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Marine Cyanophages Demonstrate Biogeographic Patterns throughout the Global Ocean
Huang, Sijun1; Zhang, Si1; Jiao, Nianzhi1; Chen, Feng1; huangsijun@scsio.ac.cn; chenf@umces.edu
2015
Source PublicationAPPLIED AND ENVIRONMENTAL MICROBIOLOGY
Volume81Issue:1Pages:441-452
AbstractMyoviruses and podoviruses that infect cyanobacteria are the two major groups of marine cyanophages, but little is known of how their phylogenetic lineages are distributed in different habitats. In this study, we analyzed the phylogenetic relationships of cyanopodoviruses and cyanomyoviruses based on the existing genomes. The 28 cyanomyoviruses were classified into four clusters (I to IV), and 19 of the 20 cyanopodoviruses were classified into two clusters, MPP-A and MPP-B, with four subclusters within cluster MPP-B. These genomes were used to recruit cyanophage-like fragments from microbial and viral metagenomes to estimate the relative abundances of these cyanophage lineages. Our results showed that cyanopodoviruses and cyanomyoviruses are both abundant in various marine environments and that clusters MPP-B, II and III appear to be the most dominant lineages. Cyanopodoviruses and cluster I and IV cyanomyoviruses exhibited habitat-related variability in their relative levels of abundance, while cluster II and III cyanomyoviruses appeared to be consistently dominant in various habitats. Multivariate analyses showed that reads that mapped to Synechococcus phages and Prochlorococcus phages had distinct distribution patterns that were significantly correlated to those of Synechococcus and Prochlorococcus, respectively. The Mantel test also revealed a strong correlation between the community compositions of cyanophages and picocyanobacteria. Given that cyanomyoviruses tend to have a broad host range and some can cross-infect Synechococcus and Prochlorococcus, while cyanopodoviruses are commonly host specific, the observation that their community compositions both correlated significantly with that of picocyanobacteria was unexpected. Although cyanomyoviruses and cyanopodoviruses differ in host specificity, their biogeographic distributions are likely both constrained by the picocyanobacterial community.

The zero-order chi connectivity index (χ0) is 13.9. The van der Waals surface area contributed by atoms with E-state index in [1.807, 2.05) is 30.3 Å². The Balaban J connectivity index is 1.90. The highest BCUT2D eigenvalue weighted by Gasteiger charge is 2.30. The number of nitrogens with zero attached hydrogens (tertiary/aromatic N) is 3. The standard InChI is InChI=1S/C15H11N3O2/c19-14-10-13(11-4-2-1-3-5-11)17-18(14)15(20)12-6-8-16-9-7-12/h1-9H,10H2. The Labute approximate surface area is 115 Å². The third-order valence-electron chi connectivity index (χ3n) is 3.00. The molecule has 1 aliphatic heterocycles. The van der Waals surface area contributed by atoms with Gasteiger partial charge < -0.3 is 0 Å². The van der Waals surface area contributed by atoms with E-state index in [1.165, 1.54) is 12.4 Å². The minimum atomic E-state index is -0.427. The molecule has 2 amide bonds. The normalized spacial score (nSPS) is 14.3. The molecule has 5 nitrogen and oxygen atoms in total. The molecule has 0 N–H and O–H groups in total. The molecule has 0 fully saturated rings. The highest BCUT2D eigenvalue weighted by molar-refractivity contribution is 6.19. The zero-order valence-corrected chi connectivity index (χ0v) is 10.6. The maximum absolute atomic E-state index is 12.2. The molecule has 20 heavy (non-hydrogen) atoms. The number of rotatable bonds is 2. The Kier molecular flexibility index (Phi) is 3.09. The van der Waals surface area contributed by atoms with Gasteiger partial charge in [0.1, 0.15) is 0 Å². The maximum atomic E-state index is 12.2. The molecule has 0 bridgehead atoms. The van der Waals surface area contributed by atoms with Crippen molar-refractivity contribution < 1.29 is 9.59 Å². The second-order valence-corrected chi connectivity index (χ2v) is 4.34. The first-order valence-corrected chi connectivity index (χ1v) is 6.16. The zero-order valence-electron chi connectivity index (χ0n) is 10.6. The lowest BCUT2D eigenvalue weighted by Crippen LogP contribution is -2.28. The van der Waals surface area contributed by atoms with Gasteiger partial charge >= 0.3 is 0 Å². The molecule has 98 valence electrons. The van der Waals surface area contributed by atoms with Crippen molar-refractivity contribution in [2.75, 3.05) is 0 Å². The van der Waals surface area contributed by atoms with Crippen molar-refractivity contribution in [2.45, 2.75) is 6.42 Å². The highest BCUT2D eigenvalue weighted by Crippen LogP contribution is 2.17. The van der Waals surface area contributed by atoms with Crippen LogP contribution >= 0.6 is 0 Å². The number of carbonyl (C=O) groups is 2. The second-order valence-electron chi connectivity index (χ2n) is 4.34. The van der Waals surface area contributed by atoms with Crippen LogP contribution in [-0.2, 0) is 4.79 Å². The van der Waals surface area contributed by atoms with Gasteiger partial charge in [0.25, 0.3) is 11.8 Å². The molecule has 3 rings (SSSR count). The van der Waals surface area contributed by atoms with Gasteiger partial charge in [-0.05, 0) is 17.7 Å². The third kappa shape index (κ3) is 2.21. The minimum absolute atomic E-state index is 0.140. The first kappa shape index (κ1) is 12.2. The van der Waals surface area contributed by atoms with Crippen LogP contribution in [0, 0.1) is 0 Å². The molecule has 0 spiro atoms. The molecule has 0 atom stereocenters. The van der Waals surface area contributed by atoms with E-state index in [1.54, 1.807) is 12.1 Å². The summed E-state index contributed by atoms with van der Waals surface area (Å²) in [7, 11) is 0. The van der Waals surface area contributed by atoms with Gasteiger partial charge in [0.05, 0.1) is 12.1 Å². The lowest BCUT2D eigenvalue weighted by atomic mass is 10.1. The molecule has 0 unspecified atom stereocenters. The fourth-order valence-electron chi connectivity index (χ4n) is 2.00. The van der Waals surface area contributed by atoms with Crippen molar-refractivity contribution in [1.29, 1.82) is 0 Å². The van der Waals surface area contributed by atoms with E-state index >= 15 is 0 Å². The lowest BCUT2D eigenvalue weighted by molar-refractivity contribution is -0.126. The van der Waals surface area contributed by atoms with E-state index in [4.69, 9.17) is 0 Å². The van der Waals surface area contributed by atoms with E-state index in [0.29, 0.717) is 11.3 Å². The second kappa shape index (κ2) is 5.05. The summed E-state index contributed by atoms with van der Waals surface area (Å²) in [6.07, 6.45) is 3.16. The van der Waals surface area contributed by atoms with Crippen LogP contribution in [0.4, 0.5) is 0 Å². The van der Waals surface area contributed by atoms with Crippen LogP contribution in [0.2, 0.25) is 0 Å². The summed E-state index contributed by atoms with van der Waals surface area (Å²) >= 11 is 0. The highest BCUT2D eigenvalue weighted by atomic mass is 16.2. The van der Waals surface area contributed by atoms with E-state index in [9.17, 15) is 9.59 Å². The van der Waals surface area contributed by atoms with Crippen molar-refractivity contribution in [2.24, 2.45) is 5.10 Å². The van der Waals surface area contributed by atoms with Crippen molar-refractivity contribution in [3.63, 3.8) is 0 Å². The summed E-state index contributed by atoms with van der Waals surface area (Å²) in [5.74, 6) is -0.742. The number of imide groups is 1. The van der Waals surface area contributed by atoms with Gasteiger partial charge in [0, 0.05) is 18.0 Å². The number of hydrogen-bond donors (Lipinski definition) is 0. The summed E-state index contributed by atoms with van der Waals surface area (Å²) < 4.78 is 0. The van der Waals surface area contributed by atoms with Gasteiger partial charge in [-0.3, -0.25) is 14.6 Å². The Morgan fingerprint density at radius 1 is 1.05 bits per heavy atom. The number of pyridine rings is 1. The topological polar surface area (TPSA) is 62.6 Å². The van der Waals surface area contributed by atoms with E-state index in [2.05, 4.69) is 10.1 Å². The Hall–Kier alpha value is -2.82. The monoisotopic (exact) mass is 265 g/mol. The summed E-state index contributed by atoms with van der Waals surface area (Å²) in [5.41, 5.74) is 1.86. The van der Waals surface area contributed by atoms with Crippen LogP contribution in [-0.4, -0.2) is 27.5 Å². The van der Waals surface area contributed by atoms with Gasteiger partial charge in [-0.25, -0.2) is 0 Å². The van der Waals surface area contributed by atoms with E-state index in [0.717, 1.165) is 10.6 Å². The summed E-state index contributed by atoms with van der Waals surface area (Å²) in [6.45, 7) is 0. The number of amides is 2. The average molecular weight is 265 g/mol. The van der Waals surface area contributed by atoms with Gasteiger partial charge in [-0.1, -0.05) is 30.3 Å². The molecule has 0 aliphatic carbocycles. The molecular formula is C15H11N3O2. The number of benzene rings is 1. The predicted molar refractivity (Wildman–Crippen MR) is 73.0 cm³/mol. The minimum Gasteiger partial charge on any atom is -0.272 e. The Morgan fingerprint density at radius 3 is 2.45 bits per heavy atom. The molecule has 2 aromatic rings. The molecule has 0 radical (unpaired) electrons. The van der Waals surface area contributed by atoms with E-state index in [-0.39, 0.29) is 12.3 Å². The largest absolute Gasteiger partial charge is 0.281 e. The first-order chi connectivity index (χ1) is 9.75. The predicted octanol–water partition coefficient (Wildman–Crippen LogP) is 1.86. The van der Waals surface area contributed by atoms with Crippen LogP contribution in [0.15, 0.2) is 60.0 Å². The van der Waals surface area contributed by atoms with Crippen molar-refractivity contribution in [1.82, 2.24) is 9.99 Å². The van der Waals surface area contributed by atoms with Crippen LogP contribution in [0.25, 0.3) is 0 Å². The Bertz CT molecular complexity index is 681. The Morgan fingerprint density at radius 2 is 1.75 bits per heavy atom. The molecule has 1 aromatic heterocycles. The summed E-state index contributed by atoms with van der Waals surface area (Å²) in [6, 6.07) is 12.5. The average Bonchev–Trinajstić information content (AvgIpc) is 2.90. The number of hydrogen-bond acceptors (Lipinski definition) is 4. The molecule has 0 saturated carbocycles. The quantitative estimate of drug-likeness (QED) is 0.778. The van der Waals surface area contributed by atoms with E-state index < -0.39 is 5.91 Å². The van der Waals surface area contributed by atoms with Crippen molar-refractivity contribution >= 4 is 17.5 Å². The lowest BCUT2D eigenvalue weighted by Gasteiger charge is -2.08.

DepartmentLMB
Subject AreaBiotechnology & Applied Microbiology ; Microbiology
URL查看原文
Document Type期刊论文
Identifierhttp://ir.scsio.ac.cn/handle/344004/14901
Collection中科院海洋生物资源可持续利用重点实验室
Corresponding Authorhuangsijun@scsio.ac.cn; chenf@umces.edu
Affiliation1.[Huang, Sijun
2.Zhang, Si] Chinese Acad Sci, South China Sea Inst Oceanol, CAS Key Lab Trop Marine Bioresources & Ecol, Guangzhou, Guangdong, Peoples R China
3.[Huang, Sijun
4.Jiao, Nianzhi] Xiamen Univ, State Key Lab Marine Environm Sci, Xiamen, Fujian, Peoples R China
5.[Huang, Sijun
6.Chen, Feng] Univ Maryland, Ctr Environm Sci, Inst Marine & Environm Technol, Baltimore, MD 21201 USA
Recommended Citation
GB/T 7714
Huang, Sijun,Zhang, Si,Jiao, Nianzhi,et al. Marine Cyanophages Demonstrate Biogeographic Patterns throughout the Global Ocean[J]. APPLIED AND ENVIRONMENTAL MICROBIOLOGY,2015,81(1):441-452.
APA Huang, Sijun,Zhang, Si,Jiao, Nianzhi,Chen, Feng,huangsijun@scsio.ac.cn,&chenf@umces.edu.(2015).Marine Cyanophages Demonstrate Biogeographic Patterns throughout the Global Ocean.APPLIED AND ENVIRONMENTAL MICROBIOLOGY,81(1),441-452.
MLA Huang, Sijun,et al."Marine Cyanophages Demonstrate Biogeographic Patterns throughout the Global Ocean".APPLIED AND ENVIRONMENTAL MICROBIOLOGY 81.1(2015):441-452.
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